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Shutdown malfuntion

Juan Manuel López
Valued Contributor

Shutdown malfuntion

Hi all,
Yesterday, I had shutdown my HP/UX Unix server.
I have typed " shutdown -r now ".
So did not stop the bbdd, that appear on rc2.d
What is the difference between shutdown -r now and reboot ? The first option do not execute level three?
Please, take a look to the attachments.
Thanks in advance.
Juanma.
I would like to be lie on a beautiful beach spending my life doing nothing, so someboby has to make this job.
7 REPLIES
Corthouts Carlo
Valued Contributor

Re: Shutdown malfuntion

Hi,

Maybe you should check /etc/shutdown.allow to see who is authorized to shutdown the machine.

Maybe at one point you could have performed a shutdown without -r or -h which puts you machine in single user mode and then only a reboot -r works.

S.K. Chan
Honored Contributor

Re: Shutdown malfuntion

From Technical DB ..

Quote ..

"Shutdown" is generally used when the system is in a multi-user state such as run-level 2. It uses "kill -15" to terminate running processes, which allows them to terminate naturally within a grace period (default of 60 seconds), ensuring the integrity of the file system.

"shutdown" also performs these tasks:
* changes the current working directory to /
* updates all superblocks
* shuts down the accounting subsystem
* halts all daemon processes
* writes the contents of all I/O buffers to disk
* unmounts all file systems

Finally, the system is put into single-user mode (run-level s) and /etc/reboot is called if applicable.

"Shutdown" allows the superuser to warn all users currently logged into the system, that it will be shut down and the superuser can specify a grace period for users to log out, before the shut down process commences.

The system administrator has the ability to customise the shut down procedure through the use of user-supplied scripts placed in the /etc/shutdown.d directory. This exists for users who have specialised shutdown procedure requirements, such as shutting down databases prior to the system shutting down.

One further functionality associated with the "shutdown" command is the ability of the system administrator to authorise certain users to execute "shutdown". This is done by editing the /etc/shutdown.allow file accordingly. However, even though other users may be privileged to use "shutdown" to halt or reboot the system, only the superuser may put the system into single-user mode.

"Reboot" is generally used to reboot or halt the system once in single-user mode. It's default action is to "sync" all disks and then
reboot the system.

To terminate currently running processes, it uses "kill -9" which terminates them immediately. This is dangerous, as processes are not allowed to terminate naturally and it may have undesirable repercussions, such as loss of data.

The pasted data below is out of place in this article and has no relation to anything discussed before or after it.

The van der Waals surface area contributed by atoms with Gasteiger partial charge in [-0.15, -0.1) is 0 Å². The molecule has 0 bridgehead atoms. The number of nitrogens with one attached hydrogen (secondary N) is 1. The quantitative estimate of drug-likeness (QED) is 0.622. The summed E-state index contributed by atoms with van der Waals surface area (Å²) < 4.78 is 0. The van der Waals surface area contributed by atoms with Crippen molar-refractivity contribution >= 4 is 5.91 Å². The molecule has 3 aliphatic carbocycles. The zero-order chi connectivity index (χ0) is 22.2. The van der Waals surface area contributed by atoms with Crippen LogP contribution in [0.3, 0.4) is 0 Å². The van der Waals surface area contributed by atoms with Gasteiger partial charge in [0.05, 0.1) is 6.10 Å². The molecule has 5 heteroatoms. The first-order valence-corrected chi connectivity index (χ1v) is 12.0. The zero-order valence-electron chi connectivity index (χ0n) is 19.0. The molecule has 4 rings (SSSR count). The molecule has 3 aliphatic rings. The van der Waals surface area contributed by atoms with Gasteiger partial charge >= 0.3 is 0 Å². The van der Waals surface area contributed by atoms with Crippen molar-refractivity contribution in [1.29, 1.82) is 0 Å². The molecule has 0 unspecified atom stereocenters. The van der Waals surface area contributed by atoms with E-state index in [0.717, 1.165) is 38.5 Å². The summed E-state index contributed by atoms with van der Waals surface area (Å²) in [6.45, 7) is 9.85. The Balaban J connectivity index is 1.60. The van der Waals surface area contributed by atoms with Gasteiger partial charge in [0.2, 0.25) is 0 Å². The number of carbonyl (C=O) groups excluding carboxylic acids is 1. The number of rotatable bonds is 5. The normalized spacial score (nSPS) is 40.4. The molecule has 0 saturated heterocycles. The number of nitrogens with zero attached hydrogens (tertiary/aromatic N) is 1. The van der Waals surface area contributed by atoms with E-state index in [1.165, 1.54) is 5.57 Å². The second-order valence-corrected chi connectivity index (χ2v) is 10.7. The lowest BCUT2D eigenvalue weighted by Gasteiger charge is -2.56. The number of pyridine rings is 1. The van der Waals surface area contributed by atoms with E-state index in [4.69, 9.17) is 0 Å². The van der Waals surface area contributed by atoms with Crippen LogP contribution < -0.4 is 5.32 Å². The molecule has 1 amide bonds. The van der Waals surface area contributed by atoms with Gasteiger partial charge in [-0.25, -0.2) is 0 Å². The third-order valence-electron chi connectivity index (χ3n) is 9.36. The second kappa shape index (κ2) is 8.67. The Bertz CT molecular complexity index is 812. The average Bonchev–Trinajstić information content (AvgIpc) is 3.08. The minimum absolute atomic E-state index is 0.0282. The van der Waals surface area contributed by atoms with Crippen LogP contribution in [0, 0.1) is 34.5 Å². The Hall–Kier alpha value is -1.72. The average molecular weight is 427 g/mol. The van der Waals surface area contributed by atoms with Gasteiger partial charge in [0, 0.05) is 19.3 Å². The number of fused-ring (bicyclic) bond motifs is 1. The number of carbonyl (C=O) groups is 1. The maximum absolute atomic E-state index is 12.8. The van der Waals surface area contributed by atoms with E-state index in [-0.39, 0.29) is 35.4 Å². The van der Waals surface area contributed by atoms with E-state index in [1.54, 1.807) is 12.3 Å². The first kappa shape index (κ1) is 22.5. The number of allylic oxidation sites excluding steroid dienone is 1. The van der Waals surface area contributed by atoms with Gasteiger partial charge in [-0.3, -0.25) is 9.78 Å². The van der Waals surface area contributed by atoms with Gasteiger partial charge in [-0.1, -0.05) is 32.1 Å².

As all processes are terminated without a grace period, "reboot" is faster than "shutdown" and, therefore, may be used when the system administrator needs to bring the system down very quickly.

"Reboot" also allows the superuser to specify a certain time to halt or reboot the system, and to send a message to users currently logged on, to inform them of the system's impending halt or reboot.

..unquote

BTW could not open your attachment, send it in plain text file would help.

Peter Kloetgen
Esteemed Contributor

Re: Shutdown malfuntion

Hi,

the biggest difference between the shutdown- and the reboot- command are the kill- signals which are sended to processes.

shutdown -r now first tries to send kill signal 15, which tries to end processes properly. Only if this doesn't work, kill -9 is sended to processes.

reboot is faster than shutdown -r, but sends kill -9 signal immediatly to all processes.

hope this helps!

Allways stay on the bright side of life!

Peter

I'm learning here as well as helping
Juan Manuel López
Valued Contributor

Re: Shutdown malfuntion

Hi Carlo, Thanks for your answer.
The problem is that the system does not stop and start the Oracle databases.
you can take a look to the " parada " file ( stop it is the rc.log.old ), then you can see old start and the new stop. you can see there is an Oracle start, so on the next stop there in not any stop.

Maybe there is difference between " shutdown -r now " and reboot command...

Juanma.
I would like to be lie on a beautiful beach spending my life doing nothing, so someboby has to make this job.
Tom Geudens
Honored Contributor

Re: Shutdown malfuntion

Hi,
If you only have three runlevels, it would seem normal that the shutdown does not pass through runlevel 3. Example :
In /sbin/rc3.d you could put the start of the oracle database :
S020oracle

As a consequence you put the end of the oracle database in /sbin/rc2.d :
K980oracle

So if there are only three runlevels, there are no K(ill)links in /sbin/rc3.d ... so a shutdown does not execute anything there.

If something does not stop, there's probably no K(ill)link for it.

Hope this helps,
Tom
A life ? Cool ! Where can I download one of those from ?
Carlos Fernandez Riera
Honored Contributor

Re: Shutdown malfuntion

Reboot not call /sbin/rcx.d scripts.

Shutdown do it.
unsupported
Juan Manuel López
Valued Contributor

Re: Shutdown malfuntion

Hi,
I attach the core I found on /
Something wrong should happen with the Oracle stop...I really do not know.
Thanks to all of you.
Juanma.
I would like to be lie on a beautiful beach spending my life doing nothing, so someboby has to make this job.